Please invest in Our Daily Planet today, by making a one time or monthly contribution.
We do not charge our readers a subscription fee for our content. We want to continue to grow our readership, particularly among millennials and public servants. Voluntary contributions from readers will help us employ interns and freelance journalists, expand our content, and reach a larger audience.
Hoover Dam, Colorado River Photo: Ubergirl, Wiki CC
By Natasha Lasky, ODP Staff Writer
For twenty years, conditions across the Colorado River Basin have worsened as temperatures rose due to climate change. In 2020, unrelenting heat and super dry conditions left the soil extremely parched, rivers and streams running low, and reservoirs in the region well below capacity.High elevation forests in Colorado — trees that no one ever thought would be a fire risk — were bone dry and burned intensely. The Southwest experiencing its worst drought in 1,500 years, raising important questions about how to manage the Colorado River’s water. The River sustains farms and cities in seven Western states.
Why this Matters: Research suggests that the river could lose 1/4 of its flow by 2050 as the climate continues to heat up. Over the past year, the river’s reservoirs have been left at 46% their full capacity, even lower than 52% a year ago. In order to avert catastrophic drought conditions, the west must find a new way to manage its water, and fast. “Climate change is drying out the headwaters,” one water manager said. “And everybody in the Colorado River Basin needs to be concerned.”
“Demand Management” Plans
There are a few ideas in play about how best to cope with increasingly severe drought conditions. Some states have explored adopting “demand management” plans, which would pay some farmers to voluntarily and temporarily use less water. Representatives of Wyoming, Utah, and New Mexico started to pilot a program like this in 2019, when they signed a set of agreements called the Drought Contingency Plan. That said, some have issues with this kind of program, as it enables cities to avoid water cuts, and disrupts farmers’ livelihoods and careers.
Water rights have long been bought and sold in the West as a way to manage uses. But now, private investors from the East Coast have started to buy water rights, attempting to make the water industry more like Wall Street, implementing futures markets and instant trading, according to The New York Times. Big investors owning water rights (as opposed to locals) could increase the price of water precipitously for cities that are hoping to accumulate rights in anticipation of future demand. Some investors suggest that making the market more sophisticated will force consumers to use less water due to the price surges. However, this plan may have huge drawbacks. Traders could exploit volatility, whether due to drought, failing infrastructure or government restrictions, or produce artificial shorts. Transferring water from agricultural communities to cities, although often contentious, is not a new practice.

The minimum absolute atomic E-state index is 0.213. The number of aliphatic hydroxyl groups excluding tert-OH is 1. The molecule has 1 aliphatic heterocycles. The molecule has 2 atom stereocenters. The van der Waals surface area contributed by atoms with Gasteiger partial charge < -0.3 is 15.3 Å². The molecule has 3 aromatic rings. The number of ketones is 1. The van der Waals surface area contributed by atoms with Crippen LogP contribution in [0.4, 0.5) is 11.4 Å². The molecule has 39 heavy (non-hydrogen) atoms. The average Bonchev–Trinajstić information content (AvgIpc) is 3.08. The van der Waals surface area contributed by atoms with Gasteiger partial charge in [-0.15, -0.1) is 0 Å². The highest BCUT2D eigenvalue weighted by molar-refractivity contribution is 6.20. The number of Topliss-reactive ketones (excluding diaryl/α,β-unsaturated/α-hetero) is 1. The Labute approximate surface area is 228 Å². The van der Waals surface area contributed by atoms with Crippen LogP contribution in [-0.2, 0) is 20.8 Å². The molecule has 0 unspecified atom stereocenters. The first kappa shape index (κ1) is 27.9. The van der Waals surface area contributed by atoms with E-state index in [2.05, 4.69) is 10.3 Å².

By Amy Lupica, ODP Daily Editor In another significant blow to the Pebble Mine project in Alaska, the EPA has asked a federal court to allow Clean Water Act protections for parts of Bristol Bay, a body of water that stands to be decimated if the project continues. Environmental advocates and Alaska Native tribes hope […]
By Natasha Lasky, ODP Staff Writer California’s record-breaking drought is not just a result of climate change — it’s also making climate change worse. According to a new study, population growth and energy-sapping water projects have driven up emissions and slowed down decarbonization campaigns. As it gets more and more difficult for Californians to rely […]
By Amy Lupica, ODP Daily Editor A federal judge has thrown out a Trump administration environmental rollback that scaled back federal protections for the nation’s streams, marshes, and wetlands. Despite support from farm and business groups, the federal judge ruled that the rollback could lead to “serious environmental harm.” Environmental groups are celebrating the decision, which will reinstate protections for […]
Our Daily Planet is your daily dose of the stories shaping our world and the ways that you can take action. From the climate crisis to the protection of biodiversity, if these issues matter to you then please subscribe & stay informed!
Your privacy is Important! We promise never to use your email address to send you spam or advertisements.